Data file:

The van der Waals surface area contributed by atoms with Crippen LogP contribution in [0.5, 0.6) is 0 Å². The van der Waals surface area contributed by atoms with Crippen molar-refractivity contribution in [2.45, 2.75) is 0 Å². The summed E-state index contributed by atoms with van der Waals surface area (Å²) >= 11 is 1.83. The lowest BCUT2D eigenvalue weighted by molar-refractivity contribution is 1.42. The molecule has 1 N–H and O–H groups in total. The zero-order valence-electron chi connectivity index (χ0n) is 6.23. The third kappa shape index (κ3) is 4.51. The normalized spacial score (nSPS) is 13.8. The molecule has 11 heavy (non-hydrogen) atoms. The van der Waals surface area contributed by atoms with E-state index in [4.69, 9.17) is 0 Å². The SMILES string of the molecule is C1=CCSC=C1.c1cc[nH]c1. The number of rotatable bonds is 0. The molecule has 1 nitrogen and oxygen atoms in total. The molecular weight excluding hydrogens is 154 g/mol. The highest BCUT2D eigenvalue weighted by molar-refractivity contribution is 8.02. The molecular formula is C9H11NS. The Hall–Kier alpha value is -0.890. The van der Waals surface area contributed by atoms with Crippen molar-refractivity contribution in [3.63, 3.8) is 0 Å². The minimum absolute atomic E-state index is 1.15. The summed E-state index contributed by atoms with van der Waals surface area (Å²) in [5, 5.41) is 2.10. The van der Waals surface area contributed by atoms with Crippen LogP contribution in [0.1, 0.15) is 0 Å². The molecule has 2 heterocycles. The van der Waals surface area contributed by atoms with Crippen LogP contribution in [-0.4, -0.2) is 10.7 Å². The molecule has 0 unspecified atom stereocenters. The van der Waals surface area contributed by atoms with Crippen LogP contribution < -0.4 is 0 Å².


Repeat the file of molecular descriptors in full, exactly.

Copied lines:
The van der Waals surface area contributed by atoms with Crippen LogP contribution in [0.5, 0.6) is 0 Å². The van der Waals surface area contributed by atoms with Crippen molar-refractivity contribution in [2.45, 2.75) is 0 Å². The summed E-state index contributed by atoms with van der Waals surface area (Å²) >= 11 is 1.83. The lowest BCUT2D eigenvalue weighted by molar-refractivity contribution is 1.42. The molecule has 1 N–H and O–H groups in total. The zero-order valence-electron chi connectivity index (χ0n) is 6.23. The third kappa shape index (κ3) is 4.51. The normalized spacial score (nSPS) is 13.8. The molecule has 11 heavy (non-hydrogen) atoms. The van der Waals surface area contributed by atoms with E-state index in [4.69, 9.17) is 0 Å². The SMILES string of the molecule is C1=CCSC=C1.c1cc[nH]c1. The number of rotatable bonds is 0. The molecule has 1 nitrogen and oxygen atoms in total. The molecular weight excluding hydrogens is 154 g/mol. The highest BCUT2D eigenvalue weighted by molar-refractivity contribution is 8.02. The molecular formula is C9H11NS. The Hall–Kier alpha value is -0.890. The van der Waals surface area contributed by atoms with Crippen molar-refractivity contribution in [3.63, 3.8) is 0 Å². The minimum absolute atomic E-state index is 1.15. The summed E-state index contributed by atoms with van der Waals surface area (Å²) in [5, 5.41) is 2.10. The van der Waals surface area contributed by atoms with Crippen LogP contribution in [0.1, 0.15) is 0 Å². The molecule has 2 heterocycles. The van der Waals surface area contributed by atoms with Crippen LogP contribution in [-0.4, -0.2) is 10.7 Å². The molecule has 0 unspecified atom stereocenters. The van der Waals surface area contributed by atoms with Crippen LogP contribution < -0.4 is 0 Å².